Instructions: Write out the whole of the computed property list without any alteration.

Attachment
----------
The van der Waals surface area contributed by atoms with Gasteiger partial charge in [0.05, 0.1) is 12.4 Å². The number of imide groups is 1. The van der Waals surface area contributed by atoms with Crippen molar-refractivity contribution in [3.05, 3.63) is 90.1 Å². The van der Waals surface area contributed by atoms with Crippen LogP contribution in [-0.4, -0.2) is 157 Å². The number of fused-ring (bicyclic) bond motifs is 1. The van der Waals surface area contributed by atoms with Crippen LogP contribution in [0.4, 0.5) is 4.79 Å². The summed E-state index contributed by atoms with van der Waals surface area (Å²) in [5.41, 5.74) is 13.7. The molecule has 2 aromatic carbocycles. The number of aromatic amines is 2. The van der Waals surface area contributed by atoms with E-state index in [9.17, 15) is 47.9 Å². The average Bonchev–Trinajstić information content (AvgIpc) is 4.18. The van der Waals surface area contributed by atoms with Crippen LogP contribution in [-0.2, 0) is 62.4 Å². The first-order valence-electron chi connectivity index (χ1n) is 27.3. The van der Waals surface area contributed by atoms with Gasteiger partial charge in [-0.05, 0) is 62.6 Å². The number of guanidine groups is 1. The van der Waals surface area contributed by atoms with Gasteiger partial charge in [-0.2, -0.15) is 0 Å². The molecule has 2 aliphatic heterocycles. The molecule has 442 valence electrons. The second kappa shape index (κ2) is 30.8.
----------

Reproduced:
The van der Waals surface area contributed by atoms with Gasteiger partial charge in [0.05, 0.1) is 12.4 Å². The number of imide groups is 1. The van der Waals surface area contributed by atoms with Crippen molar-refractivity contribution in [3.05, 3.63) is 90.1 Å². The van der Waals surface area contributed by atoms with Crippen LogP contribution in [-0.4, -0.2) is 157 Å². The number of fused-ring (bicyclic) bond motifs is 1. The van der Waals surface area contributed by atoms with Crippen LogP contribution in [0.4, 0.5) is 4.79 Å². The summed E-state index contributed by atoms with van der Waals surface area (Å²) in [5.41, 5.74) is 13.7. The molecule has 2 aromatic carbocycles. The number of aromatic amines is 2. The van der Waals surface area contributed by atoms with E-state index in [9.17, 15) is 47.9 Å². The average Bonchev–Trinajstić information content (AvgIpc) is 4.18. The van der Waals surface area contributed by atoms with Crippen LogP contribution in [-0.2, 0) is 62.4 Å². The first-order valence-electron chi connectivity index (χ1n) is 27.3. The van der Waals surface area contributed by atoms with Gasteiger partial charge in [-0.05, 0) is 62.6 Å². The number of guanidine groups is 1. The van der Waals surface area contributed by atoms with Gasteiger partial charge in [-0.2, -0.15) is 0 Å². The molecule has 2 aliphatic heterocycles. The molecule has 442 valence electrons. The second kappa shape index (κ2) is 30.8.